Otherwise serious concepts sometimes end up as overused buzzwords. If the books and articles that introduced them become popular, the concepts can get stretched and applied way beyond their intended meaning. The business world is particularly awash with such trendy buzzwords. After a while, most of them quietly return to their academic roots or disappear altogether, and the public moves on to the next popular buzzword. Examples abound, including core competencies, paradigm shift, and synergy.
Few business concepts have been as long and widely used as disruptive innovation. Disruptive innovation was coined around 20 years ago by Harvard Business School professor Clayton Christensen to describe “a process by which a product or service takes root initially in simple applications at the bottom of a market and then relentlessly moves up market, eventually displacing established competitors.” His 1997 bestseller, The Innovator's Dilemma, further elaborated and popularized the concept. Over the years, he has continued to author and co-author books and articles on the subject, including The Innovator’s Solution, The Innovator’s Prescription, and The Innovative University.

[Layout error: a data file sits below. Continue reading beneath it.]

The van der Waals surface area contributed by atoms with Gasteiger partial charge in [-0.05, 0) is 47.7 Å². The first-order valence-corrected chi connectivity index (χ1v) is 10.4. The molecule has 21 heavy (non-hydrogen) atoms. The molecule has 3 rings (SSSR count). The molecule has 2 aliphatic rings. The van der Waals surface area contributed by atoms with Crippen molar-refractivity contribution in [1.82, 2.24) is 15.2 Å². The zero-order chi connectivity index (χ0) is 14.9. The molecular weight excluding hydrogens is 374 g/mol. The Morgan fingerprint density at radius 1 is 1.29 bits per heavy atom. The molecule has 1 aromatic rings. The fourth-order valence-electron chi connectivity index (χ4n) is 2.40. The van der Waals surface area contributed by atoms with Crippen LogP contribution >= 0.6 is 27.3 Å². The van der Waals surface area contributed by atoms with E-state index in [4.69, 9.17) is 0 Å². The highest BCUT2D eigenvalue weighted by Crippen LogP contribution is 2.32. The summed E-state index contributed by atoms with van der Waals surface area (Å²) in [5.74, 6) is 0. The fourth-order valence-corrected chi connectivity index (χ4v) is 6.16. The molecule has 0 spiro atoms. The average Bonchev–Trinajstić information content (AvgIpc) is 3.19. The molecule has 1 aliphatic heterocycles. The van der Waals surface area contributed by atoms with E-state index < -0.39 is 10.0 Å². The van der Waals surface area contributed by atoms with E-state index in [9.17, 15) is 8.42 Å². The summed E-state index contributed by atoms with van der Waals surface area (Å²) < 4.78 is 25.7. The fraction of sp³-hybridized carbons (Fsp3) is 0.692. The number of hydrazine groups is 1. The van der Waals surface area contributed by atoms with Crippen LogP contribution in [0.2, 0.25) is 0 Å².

A few weeks ago, The New Yorker published The Disruption Machine: What the gospel of innovation gets wrong by Harvard historian Jill Lepore. I looked forward to the article. Given the relentless impact of technology-based innovation on just about all aspects of society, I like reading the views of different people on the subject, especially those outside my own worlds of technology and business. I particularly like to read the opinion of scholars in the humanities, who might well be in the best position to describe these societal changes through the lens of history and human nature.
I was frankly taken aback by Professor Lepore’s article. The article makes a number of good points, in particular, that the concept of disruption has been overused and misused in business. But it then turns into what some have described as an “absolutely devastating takedown of disruptive innovation.” It does so, as noted in Businessweek, by accusing Christensen of poor scholarship, misreading history, and myopia.